It will come as little surprise to anybody that open source software can save schools money. Even so, expect the publication of the study from the British Educational Communications and Technology Association (BECTA) into this issue to arrive on Friday amid a cloud of PR flak from some proprietary software vendors claiming that their software is actually cheaper in the long run.
But if vendors of proprietary software really want schools — and other organisations where IT budgets are as tight as a PE teacher's tracksuit — to choose their licences over the open source alternative, it is not just price they need to concentrate minds on, but perception. People will pay, but only if they feel they are being treated in a fair and equitable manner.
The proprietary software industry has been doing itself few favours lately. The Federation against Software Theft, while espousing lofty ideals, caused outrage among ZDNet UK readers recently when it suggested that IT staff cannot be trusted with software licences. The resulting Talkbacks made it as clear as a shrink-wrapping just what those IT staff think of FAST and the British Software Association and the 'visits' they threaten (in the words of our readers) perfectly law-abiding organisations with.
In such an environment, should we really be surprised that groups such as DrinkorDie — who were jailed for a total of six years on Friday — find a market for their cracked software? DrinkorDie's practices cannot be condoned, but they do highlight the lengths to which some will go to avoid prices they feel are as unrealistically high as the licence terms are harsh.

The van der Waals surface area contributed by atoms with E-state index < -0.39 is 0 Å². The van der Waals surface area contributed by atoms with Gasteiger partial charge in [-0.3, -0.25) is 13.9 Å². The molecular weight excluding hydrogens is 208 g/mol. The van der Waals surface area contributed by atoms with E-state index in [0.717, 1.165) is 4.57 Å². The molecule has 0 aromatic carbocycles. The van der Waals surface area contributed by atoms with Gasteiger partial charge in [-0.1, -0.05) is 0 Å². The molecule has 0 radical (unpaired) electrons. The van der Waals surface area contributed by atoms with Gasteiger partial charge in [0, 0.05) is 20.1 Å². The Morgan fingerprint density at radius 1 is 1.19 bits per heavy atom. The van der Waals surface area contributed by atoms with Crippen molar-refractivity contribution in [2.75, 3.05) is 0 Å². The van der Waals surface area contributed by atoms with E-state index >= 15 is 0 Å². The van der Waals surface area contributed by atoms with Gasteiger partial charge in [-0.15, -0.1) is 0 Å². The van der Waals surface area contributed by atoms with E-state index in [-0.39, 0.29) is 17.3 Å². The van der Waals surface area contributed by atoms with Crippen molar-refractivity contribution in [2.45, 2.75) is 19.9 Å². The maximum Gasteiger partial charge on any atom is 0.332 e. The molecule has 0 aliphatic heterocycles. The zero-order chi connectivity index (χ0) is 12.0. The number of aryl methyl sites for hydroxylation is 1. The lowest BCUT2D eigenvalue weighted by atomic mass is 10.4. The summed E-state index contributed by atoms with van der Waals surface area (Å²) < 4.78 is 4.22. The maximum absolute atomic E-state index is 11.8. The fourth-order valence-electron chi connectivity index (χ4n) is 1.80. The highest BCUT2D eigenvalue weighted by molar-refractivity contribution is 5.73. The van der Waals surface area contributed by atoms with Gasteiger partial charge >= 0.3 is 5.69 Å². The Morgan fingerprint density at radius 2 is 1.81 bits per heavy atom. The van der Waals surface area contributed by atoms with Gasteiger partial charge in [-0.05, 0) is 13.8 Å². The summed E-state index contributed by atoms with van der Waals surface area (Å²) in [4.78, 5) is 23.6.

And the feedback we hear is that people do find the terms of their software licences harsh. For an example we need look no further than Microsoft, which may be an easy target but which arguably stands to lose most in the battle for the school desktops. Outrage greeted Microsoft's threatened legal action four years ago against Australian charity PCs for Kids, which refurbished old computers for disadvantaged children and was re-installing Windows on PCs. Although those PCs had originally been sold with Windows licences, Microsoft pointed out that reinstalling Windows was illegal under the terms of the licence, which to many people crystallised the whole problem with EULAs.
Three years later Microsoft addressed this particular issue with the launch of the Authorized Refurbishers programme, which allows installation of Windows 98 or Windows 2000 in certain circumstances for a nominal charge. But do you really want to run versions of an operating system from half a decade ago? Cynics see such moves, rightly or wrongly, as little more than attempt to gain lock-in for the next refresh cycle.
It is all so different from the world of open source vendors, and other IT companies who are coming to terms — however painfully — with open source. UK schools can get hold of StarOffice, for instance, simply by going to Sun's Web site and downloading it for virtually unrestricted use in classrooms and at home. Some 1500 schools have signed up so far.
BECTA has a role in helping with licence management, as IT staff still have obligations, but it approaches them as adults rather than as naughty school children — or worse, as would-be criminals. Proprietary software vendors could learn something here.